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Please Do Not Disturb

It takes around 6,700 km to fly from Leipzig to New York on an A330. The EAT operates the route from the Saxon trade fair city to the Big Apple for DHL Express almost every night. What our planes can do in less than eight hours is almost a lifetime’s work for other flyers?

Beekeepers Markus Schubert and Kathrin Ganzer from the DHL hub in Leipzig welcome the new colleagues.

We’re talking about honey bees: They are not only good for the nature, they are also a welcome variety for more than 6000 employees of the Express hub. Although these bees do not deliver parcels, they are busily collecting honey on the almost 8,000 km which they cover in the course of their lives. And that also has benefits for the palate, explains Markus Schubert, the beekeeper in charge of the project: “The bees come back loaded with lots of pollen.”

The fact that the worldwide largest DHL Express hub has now more bees than employees becomes clear when you take a closer look at the 11000 m2 bee meadow. Together with the DHL “Queen Bee” Kathrin Ganzer, beekeeper Schubert has settled 100,000 new colleagues.

That was not so easy, because first of all the site had to be ploughed, than planted and finally populated. This took some time. The reason for this were the cold temperatures in April and May. Everything is ready now, just before summer, in the brightest sunshine and the DHL bees were able to take off.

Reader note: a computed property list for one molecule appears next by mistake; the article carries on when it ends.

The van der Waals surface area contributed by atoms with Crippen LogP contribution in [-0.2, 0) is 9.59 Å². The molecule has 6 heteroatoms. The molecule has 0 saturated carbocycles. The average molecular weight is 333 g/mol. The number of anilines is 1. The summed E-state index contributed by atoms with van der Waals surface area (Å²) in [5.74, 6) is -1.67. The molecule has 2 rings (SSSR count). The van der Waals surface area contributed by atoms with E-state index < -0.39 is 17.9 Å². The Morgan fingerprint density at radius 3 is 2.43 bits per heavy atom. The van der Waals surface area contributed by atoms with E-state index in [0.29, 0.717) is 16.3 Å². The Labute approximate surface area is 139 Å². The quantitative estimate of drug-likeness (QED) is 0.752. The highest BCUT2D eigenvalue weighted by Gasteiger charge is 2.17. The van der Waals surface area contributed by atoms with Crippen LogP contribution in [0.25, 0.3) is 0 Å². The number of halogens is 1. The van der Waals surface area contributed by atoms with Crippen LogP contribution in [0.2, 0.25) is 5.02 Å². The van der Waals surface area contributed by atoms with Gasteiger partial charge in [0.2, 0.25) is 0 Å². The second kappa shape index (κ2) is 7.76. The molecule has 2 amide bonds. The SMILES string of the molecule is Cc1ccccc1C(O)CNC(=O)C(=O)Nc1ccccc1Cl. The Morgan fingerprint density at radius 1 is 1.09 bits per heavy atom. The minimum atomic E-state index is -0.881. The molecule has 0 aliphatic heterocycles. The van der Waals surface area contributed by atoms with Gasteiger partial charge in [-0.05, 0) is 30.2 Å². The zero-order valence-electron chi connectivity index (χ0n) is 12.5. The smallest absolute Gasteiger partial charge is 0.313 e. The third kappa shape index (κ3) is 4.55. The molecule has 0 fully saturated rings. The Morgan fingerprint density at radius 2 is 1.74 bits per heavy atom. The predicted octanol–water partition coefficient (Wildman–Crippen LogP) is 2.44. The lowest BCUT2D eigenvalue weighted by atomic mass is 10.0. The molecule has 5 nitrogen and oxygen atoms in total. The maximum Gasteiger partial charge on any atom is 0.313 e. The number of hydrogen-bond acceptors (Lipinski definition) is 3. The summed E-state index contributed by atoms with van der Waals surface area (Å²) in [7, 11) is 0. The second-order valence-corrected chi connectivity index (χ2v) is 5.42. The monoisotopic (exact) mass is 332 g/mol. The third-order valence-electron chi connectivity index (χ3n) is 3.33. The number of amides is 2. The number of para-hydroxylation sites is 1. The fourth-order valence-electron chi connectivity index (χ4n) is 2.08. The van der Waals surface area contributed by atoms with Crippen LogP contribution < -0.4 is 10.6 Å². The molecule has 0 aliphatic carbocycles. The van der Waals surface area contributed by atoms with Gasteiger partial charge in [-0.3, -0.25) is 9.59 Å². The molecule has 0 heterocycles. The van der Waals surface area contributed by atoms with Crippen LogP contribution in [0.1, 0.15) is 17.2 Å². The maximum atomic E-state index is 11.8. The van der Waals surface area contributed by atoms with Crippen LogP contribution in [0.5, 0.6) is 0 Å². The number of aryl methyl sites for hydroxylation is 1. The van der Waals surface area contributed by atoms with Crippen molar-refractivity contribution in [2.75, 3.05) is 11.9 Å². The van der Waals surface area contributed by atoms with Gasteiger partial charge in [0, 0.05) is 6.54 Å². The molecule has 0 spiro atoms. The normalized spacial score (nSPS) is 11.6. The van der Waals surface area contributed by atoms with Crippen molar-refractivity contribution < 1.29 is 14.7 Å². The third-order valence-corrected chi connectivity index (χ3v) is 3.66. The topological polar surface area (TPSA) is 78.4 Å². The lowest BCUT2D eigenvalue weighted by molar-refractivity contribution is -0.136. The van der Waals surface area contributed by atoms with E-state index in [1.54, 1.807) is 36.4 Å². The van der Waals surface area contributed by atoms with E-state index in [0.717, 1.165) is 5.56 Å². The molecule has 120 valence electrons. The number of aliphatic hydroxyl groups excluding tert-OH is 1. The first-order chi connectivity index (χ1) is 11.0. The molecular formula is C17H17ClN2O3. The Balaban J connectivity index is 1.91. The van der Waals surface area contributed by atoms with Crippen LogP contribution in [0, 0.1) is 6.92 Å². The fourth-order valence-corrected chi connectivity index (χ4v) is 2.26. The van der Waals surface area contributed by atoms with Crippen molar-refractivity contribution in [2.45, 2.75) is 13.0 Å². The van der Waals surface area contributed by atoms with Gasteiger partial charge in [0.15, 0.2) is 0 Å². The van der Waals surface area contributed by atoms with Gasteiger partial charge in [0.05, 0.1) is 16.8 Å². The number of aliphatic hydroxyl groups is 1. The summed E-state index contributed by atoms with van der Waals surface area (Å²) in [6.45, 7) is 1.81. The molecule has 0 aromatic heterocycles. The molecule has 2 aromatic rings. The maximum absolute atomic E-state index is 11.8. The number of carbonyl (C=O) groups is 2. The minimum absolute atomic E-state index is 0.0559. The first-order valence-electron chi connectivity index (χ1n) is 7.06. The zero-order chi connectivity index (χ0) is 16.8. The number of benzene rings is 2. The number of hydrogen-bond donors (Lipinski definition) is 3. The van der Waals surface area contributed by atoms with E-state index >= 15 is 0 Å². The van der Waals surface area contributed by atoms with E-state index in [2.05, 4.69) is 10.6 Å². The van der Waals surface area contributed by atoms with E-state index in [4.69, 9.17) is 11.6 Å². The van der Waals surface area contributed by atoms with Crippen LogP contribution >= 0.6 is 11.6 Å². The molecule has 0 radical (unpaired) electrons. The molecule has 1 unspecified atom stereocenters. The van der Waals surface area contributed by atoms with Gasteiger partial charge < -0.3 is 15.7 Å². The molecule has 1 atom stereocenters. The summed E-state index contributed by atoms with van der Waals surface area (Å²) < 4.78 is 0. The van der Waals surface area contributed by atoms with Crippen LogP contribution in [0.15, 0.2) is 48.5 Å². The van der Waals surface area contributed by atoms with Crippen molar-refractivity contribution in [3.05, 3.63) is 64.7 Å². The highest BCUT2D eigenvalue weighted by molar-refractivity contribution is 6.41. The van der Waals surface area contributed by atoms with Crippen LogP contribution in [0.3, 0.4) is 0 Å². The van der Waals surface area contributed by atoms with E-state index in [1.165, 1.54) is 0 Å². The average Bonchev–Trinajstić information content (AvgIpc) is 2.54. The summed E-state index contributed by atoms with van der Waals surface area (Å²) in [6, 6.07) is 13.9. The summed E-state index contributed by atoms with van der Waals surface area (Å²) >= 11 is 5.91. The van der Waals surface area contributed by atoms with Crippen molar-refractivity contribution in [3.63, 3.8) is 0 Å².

Not far from our hub, a small oasis was created for the bees.

They can spend the night in the immediate vicinity of Airbus, Boing and Co just like the DHL crew for the New York plane. But “Can the bee’s sleep, too?” the layman asks himself. When the hub starts running and more than 60 planes arrive into Leipzig every night, it’s of course quite busy. Exciting, but good for … honey? The hubs beekeeper reassures: bees sleep serval times a day before they start their up to ten working assignments per day. Being tired can actually lead to a lack of attention and faulty communication with each other, just like in the real world of flying.

Talking about communication? That’s right, they communicate by bee dance, it’s like the honey bees ILS (Instrument Landing System). There are two forms, to draw each other's attention to food sources -the tail dance and the round dance. At the hub, the bees have a varied board-menu: red clover, rosemary, and rapeseed and summer lilac. If something goes wrong at the dance, there's nothing to eat and no honey for the hub and the neighborhood. For this reason, it is important to not disturb the bees. After harvesting and testing in the laboratory, you can buy a real jar of DHL honey in the souvenir shop.  - Christian Adam